Atomistic Simulation Centre School of Mathematics and Physics Queen's University Belfast University Road Belfast BT7 1NN Northern Ireland
"If we take the view that quantisation of energy levels, tunnelling and interference are where quantum mechanics departs most violently from classical notions, we may ask where do the two come closest? Nowhere is this proximity more tangible than in the realm of particle interactions." Undated, Anon
This we can put to a simple test. In a random array of barriers, a combination
of quantisation, tunnelling and interference generates
trapped quantum states (left); but couple this to another set of degrees of freedom, and the picture washes out (right):
Without electron-phonon interactions life would crash. For starters we’d lose our sense of smell (PRL 98 (2007) 038101) (not always a bad thing). Electrical and electronic equipment would seize up. Even if we could keep appliances going, we wouldn't be getting the energy in the forms and places needed. E-phonon scattering is what turns the laptop armies at meetings into one of today's biggest energy wasters. E-phonon scattering is how electrons and atomic vibrations exchange energy and momentum. This controls charge and energy transport in molecular and condensed matter systems, and enforces thermal equilibration. Despite their fundamental role e-phonon interactions remain a challenge. Stepping beyond the Born-Oppenheimer approximation (the basis for the vast majority of MD simulations) opens a many-body problem (even ignoring e-e interactions). The hardest case are problems involving the simultaneous coupled dynamics of the two subsystems. We work on this problem in molecular electronics and systems under irradiation. Something these two very different contexts have in common is that in each case it is possible to drive the electrons and the ionic motion very far out of equilibrium, resulting in exceptionally violent momentum and energy exchange. We've developed a scalable method for real-time quantum e-phonon dynamics that can reach significant size/time scales [eceid] . Take say a 2d quantum dot on a substrate, following electronic excitation. We can then track the subsequent relaxation back towards equilibrium, as monitored say via the evolving dot state occupancies. Notice the interplay between transitions below. A vital process here is spontaneous phonon emission. It's often the hardest process to capture, and is where mean-field electron-nuclear dynamics (aka Ehrenfest dynamics) usually breaks down.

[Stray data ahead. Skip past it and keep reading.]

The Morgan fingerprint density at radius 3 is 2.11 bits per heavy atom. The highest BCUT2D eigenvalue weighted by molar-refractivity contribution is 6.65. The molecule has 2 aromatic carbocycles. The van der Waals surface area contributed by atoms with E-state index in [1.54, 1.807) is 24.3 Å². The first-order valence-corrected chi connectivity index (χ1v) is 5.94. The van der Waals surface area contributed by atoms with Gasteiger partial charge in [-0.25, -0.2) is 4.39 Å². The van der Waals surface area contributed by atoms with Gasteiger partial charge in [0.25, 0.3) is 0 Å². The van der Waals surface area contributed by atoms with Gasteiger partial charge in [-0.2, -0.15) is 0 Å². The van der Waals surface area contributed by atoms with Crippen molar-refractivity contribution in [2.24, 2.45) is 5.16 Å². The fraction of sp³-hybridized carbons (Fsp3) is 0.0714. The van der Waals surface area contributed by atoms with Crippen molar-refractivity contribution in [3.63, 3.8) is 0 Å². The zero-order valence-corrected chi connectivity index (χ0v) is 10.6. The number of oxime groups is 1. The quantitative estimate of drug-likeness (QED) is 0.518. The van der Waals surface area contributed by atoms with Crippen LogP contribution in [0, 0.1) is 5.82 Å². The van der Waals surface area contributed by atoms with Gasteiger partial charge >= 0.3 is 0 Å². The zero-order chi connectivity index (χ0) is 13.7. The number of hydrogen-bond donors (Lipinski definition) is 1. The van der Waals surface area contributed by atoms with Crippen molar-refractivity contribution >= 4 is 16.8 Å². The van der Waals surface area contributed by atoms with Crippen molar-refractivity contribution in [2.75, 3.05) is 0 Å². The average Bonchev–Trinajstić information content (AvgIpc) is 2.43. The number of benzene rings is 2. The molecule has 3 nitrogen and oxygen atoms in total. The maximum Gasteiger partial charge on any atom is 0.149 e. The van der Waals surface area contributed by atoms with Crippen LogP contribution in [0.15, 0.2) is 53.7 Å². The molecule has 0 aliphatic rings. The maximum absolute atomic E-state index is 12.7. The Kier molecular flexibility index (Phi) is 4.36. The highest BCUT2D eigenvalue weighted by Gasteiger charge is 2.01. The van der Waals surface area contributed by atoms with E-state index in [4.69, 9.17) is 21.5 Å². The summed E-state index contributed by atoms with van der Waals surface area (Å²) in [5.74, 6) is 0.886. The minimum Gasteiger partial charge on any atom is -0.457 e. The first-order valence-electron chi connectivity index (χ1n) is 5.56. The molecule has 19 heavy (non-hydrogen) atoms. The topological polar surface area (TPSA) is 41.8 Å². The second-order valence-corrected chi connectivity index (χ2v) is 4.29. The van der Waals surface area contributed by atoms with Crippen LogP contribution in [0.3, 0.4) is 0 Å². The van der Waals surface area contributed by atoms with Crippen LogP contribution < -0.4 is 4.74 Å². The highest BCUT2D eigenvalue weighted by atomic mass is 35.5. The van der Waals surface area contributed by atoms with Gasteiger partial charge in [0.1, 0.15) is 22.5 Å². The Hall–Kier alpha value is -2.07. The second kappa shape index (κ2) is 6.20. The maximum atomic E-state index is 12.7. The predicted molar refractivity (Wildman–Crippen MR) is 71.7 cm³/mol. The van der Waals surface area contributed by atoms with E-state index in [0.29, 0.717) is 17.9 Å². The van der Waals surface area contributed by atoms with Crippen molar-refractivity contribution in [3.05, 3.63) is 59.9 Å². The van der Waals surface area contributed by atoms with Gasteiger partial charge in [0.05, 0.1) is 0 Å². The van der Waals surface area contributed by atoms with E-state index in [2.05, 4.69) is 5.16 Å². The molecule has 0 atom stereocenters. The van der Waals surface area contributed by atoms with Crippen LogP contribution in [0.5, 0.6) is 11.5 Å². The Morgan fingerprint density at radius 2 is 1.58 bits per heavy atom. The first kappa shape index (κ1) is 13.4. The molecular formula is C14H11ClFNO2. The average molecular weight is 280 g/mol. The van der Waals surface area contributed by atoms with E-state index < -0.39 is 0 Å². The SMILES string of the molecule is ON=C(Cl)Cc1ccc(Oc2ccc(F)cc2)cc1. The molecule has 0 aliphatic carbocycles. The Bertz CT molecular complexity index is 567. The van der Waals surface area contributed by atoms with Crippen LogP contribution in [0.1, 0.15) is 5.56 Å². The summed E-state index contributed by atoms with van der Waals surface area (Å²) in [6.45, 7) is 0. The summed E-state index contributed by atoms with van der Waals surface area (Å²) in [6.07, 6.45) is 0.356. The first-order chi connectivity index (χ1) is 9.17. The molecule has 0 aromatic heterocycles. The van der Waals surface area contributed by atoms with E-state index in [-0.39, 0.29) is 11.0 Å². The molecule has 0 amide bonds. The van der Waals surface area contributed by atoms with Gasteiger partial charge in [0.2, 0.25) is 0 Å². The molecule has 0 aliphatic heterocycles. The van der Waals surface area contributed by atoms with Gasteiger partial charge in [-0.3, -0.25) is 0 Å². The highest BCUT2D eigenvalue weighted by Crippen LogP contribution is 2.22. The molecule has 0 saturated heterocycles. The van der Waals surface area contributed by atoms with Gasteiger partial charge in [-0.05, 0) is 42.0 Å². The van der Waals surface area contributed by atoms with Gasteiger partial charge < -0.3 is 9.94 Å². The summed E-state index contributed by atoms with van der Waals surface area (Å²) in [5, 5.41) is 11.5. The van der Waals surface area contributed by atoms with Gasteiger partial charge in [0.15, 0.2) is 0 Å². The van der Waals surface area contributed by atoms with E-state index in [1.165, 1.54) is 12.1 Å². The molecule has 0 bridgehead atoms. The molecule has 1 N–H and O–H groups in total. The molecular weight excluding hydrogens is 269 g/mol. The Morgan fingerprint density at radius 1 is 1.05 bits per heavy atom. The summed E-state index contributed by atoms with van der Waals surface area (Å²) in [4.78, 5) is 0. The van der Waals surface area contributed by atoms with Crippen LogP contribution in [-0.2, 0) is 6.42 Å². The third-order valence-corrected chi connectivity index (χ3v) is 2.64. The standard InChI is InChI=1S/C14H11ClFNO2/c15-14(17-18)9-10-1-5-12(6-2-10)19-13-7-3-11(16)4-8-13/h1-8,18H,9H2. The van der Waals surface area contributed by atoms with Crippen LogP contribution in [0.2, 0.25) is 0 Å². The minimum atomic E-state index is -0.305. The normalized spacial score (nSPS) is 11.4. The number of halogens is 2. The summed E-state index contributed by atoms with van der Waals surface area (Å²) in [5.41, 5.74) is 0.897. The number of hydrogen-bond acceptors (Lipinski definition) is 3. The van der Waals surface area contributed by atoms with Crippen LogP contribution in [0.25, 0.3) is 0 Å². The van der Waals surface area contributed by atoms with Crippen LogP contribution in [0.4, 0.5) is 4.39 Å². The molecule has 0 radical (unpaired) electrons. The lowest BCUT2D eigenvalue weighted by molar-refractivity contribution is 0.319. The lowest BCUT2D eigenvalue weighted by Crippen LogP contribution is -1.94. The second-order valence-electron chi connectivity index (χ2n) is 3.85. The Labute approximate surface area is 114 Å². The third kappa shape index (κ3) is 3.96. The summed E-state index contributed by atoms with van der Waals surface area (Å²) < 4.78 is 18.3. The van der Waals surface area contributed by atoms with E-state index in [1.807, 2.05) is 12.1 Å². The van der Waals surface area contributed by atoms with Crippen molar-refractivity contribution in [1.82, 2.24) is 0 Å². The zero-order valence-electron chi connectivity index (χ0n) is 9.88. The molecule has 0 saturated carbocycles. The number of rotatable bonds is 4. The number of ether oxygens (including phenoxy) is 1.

[eceid] Valerio Rizzi, Tchavdar Todorov, Jorge Kohanoff and Alfredo Correa, PRB 93 (2016) 024306
Quantum correlated e-phonon simulations are never easy though. A short-cut which throws out some physics but makes the problem a lot easier is to keep just the 'diagonal part' of the dynamics, resulting in a set of coupled kinetic equations for the electronic and phonon occupancies [eceid] . As an example, consider a narrow-gap doped semiconducting system. Initially a population of electrons from the valence band have been excited into impurity levels just below the conduction band. Below we track the e-phonon relaxation from there. The electronic occupancies eventually relax into a thermal distribution but notice how the process is split between two very different time-scales: fast initial thermalization with the nearby conduction band, followed by much slower overall thermalization involving the far valence band.